T. cruzi: epimastigotes divide actively in the vector's intestine and reach the rectum where a final differentiation results in the infective metacyclic trypomastigotes which are eliminated in the bug's faeces. tc10: T.cruzi epimastigote. Epimastigote reacting with a monoclonal antibody against T.cruzi.
T. cruzi: some researchers have postulated that sphaeromastigotes may change either into short epimastigotes,dividing forms in the intestine, or into long epimastigotes which are nondividing forms but are able to reach the rectum where they transform into the final metacyclic trypomastigote form.In any case, this hypothesis remains controversial. tc10b: T.cruzi epimastigote. Scanning electron microscopyshowing T.cruzi epimastigote.
T. cruzi: there are three phases of the infection. The acute phase usually passes unnoticed but there may be an inflamed swelling or chagoma at the site of entry of the trypanosomes. Romanas'sign is when this swelling involves the eyelids but it occurs only in about 1-2% of the cases.In the acute phase, mortality is less than 5% and death may result from acute heart failure or meningoencephalitis in children less than two years old.Romana’s sign, clinical manifestation tipically observed in the acute phase of some Chagas’ disease patients.
T. cruzi: general symptoms in acute Chagas' disease may also include fever, hepatosplenomegaly, adenopathies and myocarditis.Electrocardiographic changes involve sinus tachycardia, prolongation of the P-R interval, primary T-wave changes and low QRS voltage.Chest X-ray can reveal cardiomegaly of different degrees. The intermediate phase is clinically asymptomatic and is detected by the presence of specific antibodies.No parasites are found in bloostream smears but xenodiagnosis could be positive in some cases. Acute Chagas myocarditis (Haematoxylin and Eosin X 160) tc12 : Posteroanterior chest radiograph showing enlarged heart due to T.cruzi infection. tc12a: Acute Chagas' disease myocarditis (Haematoxylin and Eosin X160)
T.cruzi parasitize mainly the cardiac muscle but any cell type may be parasitized (smooth muscle cells, hystiocytes): cardiac muscle with amastigotes, H&E stain. T. cruzi: the chronic phase of Chagas'disease develops 10 - 20 years after infection and affects internal organs such as the heart,oesophagus and colon as well as the peripheral nervous system. The lesions of Chagas’ disease are incurable and in severe cases patients may die as result of heart failure.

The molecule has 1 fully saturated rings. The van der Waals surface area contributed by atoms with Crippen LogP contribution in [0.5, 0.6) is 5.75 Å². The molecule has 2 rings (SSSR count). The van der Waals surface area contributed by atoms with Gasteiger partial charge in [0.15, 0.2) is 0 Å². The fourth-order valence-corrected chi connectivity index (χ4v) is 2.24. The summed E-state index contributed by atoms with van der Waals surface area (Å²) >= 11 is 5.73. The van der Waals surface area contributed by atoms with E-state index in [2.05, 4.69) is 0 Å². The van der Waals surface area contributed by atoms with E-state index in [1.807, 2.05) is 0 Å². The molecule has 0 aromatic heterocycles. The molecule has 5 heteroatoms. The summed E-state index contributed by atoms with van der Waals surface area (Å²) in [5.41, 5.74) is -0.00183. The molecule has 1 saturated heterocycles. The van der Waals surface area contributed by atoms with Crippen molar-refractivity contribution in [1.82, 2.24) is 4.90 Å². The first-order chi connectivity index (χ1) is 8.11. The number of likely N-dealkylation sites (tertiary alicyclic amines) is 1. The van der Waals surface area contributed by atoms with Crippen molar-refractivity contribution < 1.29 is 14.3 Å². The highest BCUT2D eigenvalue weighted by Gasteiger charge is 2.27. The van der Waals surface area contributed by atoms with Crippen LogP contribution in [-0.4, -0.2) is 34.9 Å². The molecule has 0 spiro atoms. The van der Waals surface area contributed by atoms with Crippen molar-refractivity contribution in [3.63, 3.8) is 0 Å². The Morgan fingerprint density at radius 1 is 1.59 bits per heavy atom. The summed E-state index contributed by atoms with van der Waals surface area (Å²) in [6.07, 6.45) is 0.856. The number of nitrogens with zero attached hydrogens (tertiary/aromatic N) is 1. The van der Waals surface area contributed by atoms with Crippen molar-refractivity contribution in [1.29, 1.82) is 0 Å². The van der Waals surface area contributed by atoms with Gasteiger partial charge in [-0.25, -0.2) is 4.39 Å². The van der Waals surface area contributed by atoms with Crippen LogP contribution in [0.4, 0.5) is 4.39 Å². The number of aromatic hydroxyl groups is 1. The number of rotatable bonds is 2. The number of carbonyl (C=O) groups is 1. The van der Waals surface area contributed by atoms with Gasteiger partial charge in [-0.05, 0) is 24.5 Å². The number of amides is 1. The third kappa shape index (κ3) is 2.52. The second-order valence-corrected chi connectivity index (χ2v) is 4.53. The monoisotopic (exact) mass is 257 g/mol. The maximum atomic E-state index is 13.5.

Chagas' disease megacardia (slide from the late Prof.Koberle, Brazil)
Apical aneurysm in Chagas' disease (slide from the late Prof.Koberle, Brazil)
T. cruzi: on the other side, megacolon is associated with abnormal constipation (weeks).Faecal impaction and sigmoid volvulus are side-effects of megacolon.Neurological changes in chronic Chagas' disease include changes at the level of the central, peripheral or autonomic nervous system. Chagasic megacolon with enlargement of the sigmoid;patient from Morona Santiago province, southeastern Ecuador
X-ray showing megaoesophagus in Chagas' disease
X-ray showing megacolon in Chagas' disease
T. cruzi: can be observed in the peripheral blood only in the acute case of the disease.Its presence is the best definition of the acute phase as all other signs are variable. - Wright-Giemsa staining of T.cruzi trypomastigote in peripheral blood smear from an acute infected patient. - T.cruzi in mouse blood (Giemsa stain)
T. cruzi: trypomastigotes have a prominent subterminal kinetoplast that often distort the membrane of the cell,an elongated nucleus and an undulating membrane. - T.cruzi trypomastigote: blood stream trypomastigotes are 15-20 µm in leng th and appear with a typical C or S-shaped form.
T. cruzi: multiplication only occurs in the amastigote phase, which grows in a variety of tissue cells especially muscle. - In vitro infected fibroblast showing a large number of intracellular amastigotes.
T. cruzi: laboratory diagnostic tests based on serology (IFA, ELISA) and Polymerase Chain Reaction (PCR) specific for T.cruzi, have been developed. - T.cruzi trypomastigotes reacting with monoclonal Ab.
T. cruzi: serological cross-reactions can occur with infections such as leprosy, leishmaniasis, treponematoses, malaria and multiple myeloma. Trypanosoma rangeli is also an important cause of false-positive testing, especially in areas where T.cruzi coexists with T.rangeli. - In vitro T.cruzi infection of macrophages showing the presence of amastigotes: confocal microscopy showing T.cruzi amastigotes after treatment with anti-Tc24 mouse sera.
T. cruzi: two drugs are in common use. Nifurtimox (Lampit, production was discontinued in 1991)and Benznidazole (Rochagan). The latter which is now the drug of choice, is given in an oral dose of 6 mg/kg body weight for 30 or 60 days.Both drugs produce anorexia, weight loss, headache and dizziness,gastric irritation, and sometimes peripheral neuritis.Experimental drugs are under evaluation.Treatment of patients in the intermediate or chronic phase is controversial. Congenital Chagas'disease and transfusion-associated acute disease require Rochagan therapy.Transfusion infection can be prevented by donor screening or,by mixing the blood with gentian violet (0,25 gr./L for 24 hours) to kill T.cruzi.Vector control programmes involving insecticide spraying with modern pyretroids and new tools for delivery in endemic areas is being carried out in some Latin American countries. tc20: TEM microphotograph of T.cruzi epimastigote.